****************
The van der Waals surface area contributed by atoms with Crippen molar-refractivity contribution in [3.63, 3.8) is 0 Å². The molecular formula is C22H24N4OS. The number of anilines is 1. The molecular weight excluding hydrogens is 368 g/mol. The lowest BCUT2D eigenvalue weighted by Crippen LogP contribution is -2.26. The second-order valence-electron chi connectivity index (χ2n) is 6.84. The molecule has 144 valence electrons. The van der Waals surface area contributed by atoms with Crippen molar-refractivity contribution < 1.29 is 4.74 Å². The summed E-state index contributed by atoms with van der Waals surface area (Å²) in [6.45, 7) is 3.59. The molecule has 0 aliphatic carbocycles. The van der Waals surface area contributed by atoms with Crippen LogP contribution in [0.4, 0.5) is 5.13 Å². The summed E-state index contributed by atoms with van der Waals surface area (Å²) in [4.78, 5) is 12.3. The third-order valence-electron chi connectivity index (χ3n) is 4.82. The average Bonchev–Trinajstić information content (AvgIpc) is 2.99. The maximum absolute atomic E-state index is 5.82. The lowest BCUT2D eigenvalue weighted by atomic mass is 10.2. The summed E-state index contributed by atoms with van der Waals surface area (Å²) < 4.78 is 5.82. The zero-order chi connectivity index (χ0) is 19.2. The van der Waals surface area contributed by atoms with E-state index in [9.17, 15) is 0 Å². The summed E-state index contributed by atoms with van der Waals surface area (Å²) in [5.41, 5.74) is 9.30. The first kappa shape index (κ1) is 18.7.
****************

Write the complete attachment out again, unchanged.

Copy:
The van der Waals surface area contributed by atoms with Crippen molar-refractivity contribution in [3.63, 3.8) is 0 Å². The molecular formula is C22H24N4OS. The number of anilines is 1. The molecular weight excluding hydrogens is 368 g/mol. The lowest BCUT2D eigenvalue weighted by Crippen LogP contribution is -2.26. The second-order valence-electron chi connectivity index (χ2n) is 6.84. The molecule has 144 valence electrons. The van der Waals surface area contributed by atoms with Crippen molar-refractivity contribution < 1.29 is 4.74 Å². The summed E-state index contributed by atoms with van der Waals surface area (Å²) in [6.45, 7) is 3.59. The molecule has 0 aliphatic carbocycles. The van der Waals surface area contributed by atoms with Crippen LogP contribution in [0.4, 0.5) is 5.13 Å². The summed E-state index contributed by atoms with van der Waals surface area (Å²) in [4.78, 5) is 12.3. The third-order valence-electron chi connectivity index (χ3n) is 4.82. The average Bonchev–Trinajstić information content (AvgIpc) is 2.99. The maximum absolute atomic E-state index is 5.82. The lowest BCUT2D eigenvalue weighted by atomic mass is 10.2. The summed E-state index contributed by atoms with van der Waals surface area (Å²) < 4.78 is 5.82. The zero-order chi connectivity index (χ0) is 19.2. The van der Waals surface area contributed by atoms with E-state index in [9.17, 15) is 0 Å². The summed E-state index contributed by atoms with van der Waals surface area (Å²) in [5.41, 5.74) is 9.30. The first kappa shape index (κ1) is 18.7.